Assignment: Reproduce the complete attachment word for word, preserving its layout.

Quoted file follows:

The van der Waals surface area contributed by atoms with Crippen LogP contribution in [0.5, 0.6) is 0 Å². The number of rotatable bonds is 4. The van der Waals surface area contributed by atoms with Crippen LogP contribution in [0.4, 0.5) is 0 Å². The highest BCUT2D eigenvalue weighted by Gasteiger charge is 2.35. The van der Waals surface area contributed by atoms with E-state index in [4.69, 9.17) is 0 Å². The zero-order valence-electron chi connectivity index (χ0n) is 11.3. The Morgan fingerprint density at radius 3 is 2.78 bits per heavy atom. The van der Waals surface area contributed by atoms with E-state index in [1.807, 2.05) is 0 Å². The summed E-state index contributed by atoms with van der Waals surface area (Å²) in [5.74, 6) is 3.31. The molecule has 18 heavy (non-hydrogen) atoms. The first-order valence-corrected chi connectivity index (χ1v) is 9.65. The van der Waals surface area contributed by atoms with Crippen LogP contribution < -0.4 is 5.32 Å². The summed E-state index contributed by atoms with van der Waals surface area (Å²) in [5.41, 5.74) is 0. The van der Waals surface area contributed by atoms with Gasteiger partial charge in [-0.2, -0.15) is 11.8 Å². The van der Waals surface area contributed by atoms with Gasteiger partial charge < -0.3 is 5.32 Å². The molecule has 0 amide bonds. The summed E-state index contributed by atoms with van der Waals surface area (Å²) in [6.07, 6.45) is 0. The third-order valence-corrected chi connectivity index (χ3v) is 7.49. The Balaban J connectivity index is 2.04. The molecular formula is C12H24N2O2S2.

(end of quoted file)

The van der Waals surface area contributed by atoms with Crippen LogP contribution in [0.5, 0.6) is 0 Å². The number of rotatable bonds is 4. The van der Waals surface area contributed by atoms with Crippen LogP contribution in [0.4, 0.5) is 0 Å². The highest BCUT2D eigenvalue weighted by Gasteiger charge is 2.35. The van der Waals surface area contributed by atoms with E-state index in [4.69, 9.17) is 0 Å². The zero-order valence-electron chi connectivity index (χ0n) is 11.3. The Morgan fingerprint density at radius 3 is 2.78 bits per heavy atom. The van der Waals surface area contributed by atoms with E-state index in [1.807, 2.05) is 0 Å². The summed E-state index contributed by atoms with van der Waals surface area (Å²) in [5.74, 6) is 3.31. The molecule has 18 heavy (non-hydrogen) atoms. The first-order valence-corrected chi connectivity index (χ1v) is 9.65. The van der Waals surface area contributed by atoms with Crippen LogP contribution < -0.4 is 5.32 Å². The summed E-state index contributed by atoms with van der Waals surface area (Å²) in [5.41, 5.74) is 0. The van der Waals surface area contributed by atoms with Gasteiger partial charge in [-0.2, -0.15) is 11.8 Å². The van der Waals surface area contributed by atoms with Gasteiger partial charge < -0.3 is 5.32 Å². The molecule has 0 amide bonds. The summed E-state index contributed by atoms with van der Waals surface area (Å²) in [6.07, 6.45) is 0. The third-order valence-corrected chi connectivity index (χ3v) is 7.49. The Balaban J connectivity index is 2.04. The molecular formula is C12H24N2O2S2.